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The Oklahoma Legal Group Blog

New Year's Eve and DUI: What You Need to Know

Adam Banner - Wednesday, December 31, 2014

On almost every major holiday, or in the days surrounding it, there seems to be an increase in the number of impaired drivers on Oklahoma roads. Law enforcement agencies know that many people celebrate these holidays at parties and get-togethers where alcohol is consumed--often in large quantities. Because of this, local police, county sheriff's offices, and the Oklahoma Highway Patrol take measures to get impaired drivers off the streets. They publicly announce that they will be increasing patrols--known as saturation patrols--looking for impaired drivers, and they announce that there will be sobriety checkpoints around the city, although they do not typically divulge where these DUI roadblocks will be located.

Announcement of increased law enforcement presence in search of DUI drivers is intended to give people pause--to make them think twice before drinking and driving, knowing that their likelihood of being arrested for DUI is increased with the saturation patrols and sobriety checkpoints potentially located along the route home.

Often, these so-called "sobriety checkpoints" actually lead to more outstanding warrants arrests than DUI arrests, but any time a person makes the decision to drive after drinking, he or she runs the risk of arrest or worse--being involved in a serious or fatal accident.

In Oklahoma, DUI laws punish driving under the influence of alcohol or drugs if the driver's blood alcohol concentration is found to be at or above 0.08 percent. Most people are aware of this legal limit, but many are not aware of the other alcohol-related traffic crimes with which a person may be charged.

  • Driving Under the Influence (DUI) - The most widely recognized alcohol-related driving offense is DUI. In Oklahoma, a driver is considered to be driving under the influence if the BAC is 0.08 percent or greater or if he or she has any detectable amount of a Schedule I drug or its metabolites or analogs in his or her system. The test for drugs or blood alcohol must be conducted within two hours of arrest.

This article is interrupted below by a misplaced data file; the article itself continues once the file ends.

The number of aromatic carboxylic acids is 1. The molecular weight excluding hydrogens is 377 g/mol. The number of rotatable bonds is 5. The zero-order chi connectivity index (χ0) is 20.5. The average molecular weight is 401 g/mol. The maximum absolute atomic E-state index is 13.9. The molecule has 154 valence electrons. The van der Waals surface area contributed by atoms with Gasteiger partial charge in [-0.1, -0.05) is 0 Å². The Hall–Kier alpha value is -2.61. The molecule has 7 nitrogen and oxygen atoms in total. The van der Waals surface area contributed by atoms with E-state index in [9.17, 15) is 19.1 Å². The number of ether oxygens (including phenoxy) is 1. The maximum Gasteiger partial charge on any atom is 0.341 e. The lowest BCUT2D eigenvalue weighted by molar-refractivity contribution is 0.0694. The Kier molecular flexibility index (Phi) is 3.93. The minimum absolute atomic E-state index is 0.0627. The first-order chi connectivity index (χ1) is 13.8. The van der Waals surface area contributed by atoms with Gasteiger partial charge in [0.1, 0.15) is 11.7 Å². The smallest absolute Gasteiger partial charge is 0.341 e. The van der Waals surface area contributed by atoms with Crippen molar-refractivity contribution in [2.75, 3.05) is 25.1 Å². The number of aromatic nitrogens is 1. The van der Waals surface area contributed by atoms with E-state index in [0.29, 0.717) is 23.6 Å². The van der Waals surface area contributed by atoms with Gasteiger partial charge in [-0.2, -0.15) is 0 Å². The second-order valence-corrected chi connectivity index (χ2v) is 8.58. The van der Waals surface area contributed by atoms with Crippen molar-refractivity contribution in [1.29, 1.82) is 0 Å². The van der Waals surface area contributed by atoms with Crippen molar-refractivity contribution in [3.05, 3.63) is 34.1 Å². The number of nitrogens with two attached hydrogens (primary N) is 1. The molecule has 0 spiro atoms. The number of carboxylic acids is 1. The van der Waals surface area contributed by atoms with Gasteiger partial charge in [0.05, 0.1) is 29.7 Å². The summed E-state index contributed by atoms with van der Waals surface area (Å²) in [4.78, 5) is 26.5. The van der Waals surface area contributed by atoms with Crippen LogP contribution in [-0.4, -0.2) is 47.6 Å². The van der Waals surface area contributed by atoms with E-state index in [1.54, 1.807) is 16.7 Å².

• Driving While Impaired (DWI) - Many people do not realize that in Oklahoma, a person can be arrested for driving while impaired by alcohol with a BAC below 0.08 percent. If a law enforcement officer determines that a person shows signs of impaired driving, that driver may be arrested for DWI with a BAC greater than 0.05 percent but less than 0.08 percent.
  • DUI under 21 - Oklahoma has zero tolerance for impaired driving by young adults under the age of 21. A person under the legal drinking age can be arrested for DUI with any measurable quantity of alcohol in the blood.
  • Aggravated DUI - Driving with a BAC of 0.15 or greater is considered aggravated DUI.
  • Actual Physical Control (APC) - A person can be arrested for an alcohol-related traffic offense even if he or she is not driving. It is illegal to be in actual physical control of a vehicle while impaired by alcohol or drugs. If police find a person passed out behind the wheel of a running car, it is not a defense to argue that the person was not driving, and therefore not guilty of DUI. Instead, the person can be charged with APC, which carries the same penalties as DUI. It is important to understand that you can be charged for APC even if you have no intention of driving the vehicle. For example, if you have been drinking and call a sober ride, you can be arrested if you sit behind the wheel of your vehicle with the keys in the ignition and the heater running while you wait for your ride. Wait inside the building if at all possible. If not, distance yourself from your keys--lock them in the trunk or in the glove box, and wait in the back seat of your vehicle. Do not leave the keys in the ignition or the car running.

We hope that you will have a safe and happy New Year celebration, and we ask that you make responsible choices: don't drink and drive, and if you will be out drinking, find a sober ride home. We wish you a healthy, happy, and prosperous New Year.






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